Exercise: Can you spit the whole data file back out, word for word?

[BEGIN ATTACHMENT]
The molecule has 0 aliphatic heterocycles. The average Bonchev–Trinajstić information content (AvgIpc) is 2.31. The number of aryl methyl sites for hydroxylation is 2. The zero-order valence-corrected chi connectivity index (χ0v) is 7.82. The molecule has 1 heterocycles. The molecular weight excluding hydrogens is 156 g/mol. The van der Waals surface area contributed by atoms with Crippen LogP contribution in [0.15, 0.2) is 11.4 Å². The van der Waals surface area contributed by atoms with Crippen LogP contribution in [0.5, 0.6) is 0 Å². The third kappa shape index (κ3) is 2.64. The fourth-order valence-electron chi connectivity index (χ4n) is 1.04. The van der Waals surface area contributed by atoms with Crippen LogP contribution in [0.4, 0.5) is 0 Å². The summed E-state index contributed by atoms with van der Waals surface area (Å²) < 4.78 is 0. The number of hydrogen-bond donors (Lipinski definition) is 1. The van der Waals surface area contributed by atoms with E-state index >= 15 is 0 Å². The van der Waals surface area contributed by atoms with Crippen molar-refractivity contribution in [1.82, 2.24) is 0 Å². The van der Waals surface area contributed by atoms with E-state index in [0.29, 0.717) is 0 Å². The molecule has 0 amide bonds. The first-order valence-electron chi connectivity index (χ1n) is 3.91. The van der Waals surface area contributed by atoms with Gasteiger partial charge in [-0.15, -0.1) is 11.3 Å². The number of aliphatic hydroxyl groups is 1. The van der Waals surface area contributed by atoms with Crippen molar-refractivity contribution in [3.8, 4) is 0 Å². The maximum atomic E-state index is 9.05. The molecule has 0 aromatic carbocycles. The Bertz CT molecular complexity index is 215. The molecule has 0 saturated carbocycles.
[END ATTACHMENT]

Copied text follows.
The molecule has 0 aliphatic heterocycles. The average Bonchev–Trinajstić information content (AvgIpc) is 2.31. The number of aryl methyl sites for hydroxylation is 2. The zero-order valence-corrected chi connectivity index (χ0v) is 7.82. The molecule has 1 heterocycles. The molecular weight excluding hydrogens is 156 g/mol. The van der Waals surface area contributed by atoms with Crippen LogP contribution in [0.15, 0.2) is 11.4 Å². The van der Waals surface area contributed by atoms with Crippen LogP contribution in [0.5, 0.6) is 0 Å². The third kappa shape index (κ3) is 2.64. The fourth-order valence-electron chi connectivity index (χ4n) is 1.04. The van der Waals surface area contributed by atoms with Crippen LogP contribution in [0.4, 0.5) is 0 Å². The summed E-state index contributed by atoms with van der Waals surface area (Å²) < 4.78 is 0. The number of hydrogen-bond donors (Lipinski definition) is 1. The van der Waals surface area contributed by atoms with E-state index >= 15 is 0 Å². The van der Waals surface area contributed by atoms with Crippen molar-refractivity contribution in [1.82, 2.24) is 0 Å². The van der Waals surface area contributed by atoms with E-state index in [0.29, 0.717) is 0 Å². The molecule has 0 amide bonds. The first-order valence-electron chi connectivity index (χ1n) is 3.91. The van der Waals surface area contributed by atoms with Gasteiger partial charge in [-0.15, -0.1) is 11.3 Å². The number of aliphatic hydroxyl groups is 1. The van der Waals surface area contributed by atoms with Crippen molar-refractivity contribution in [3.8, 4) is 0 Å². The maximum atomic E-state index is 9.05. The molecule has 0 aromatic carbocycles. The Bertz CT molecular complexity index is 215. The molecule has 0 saturated carbocycles.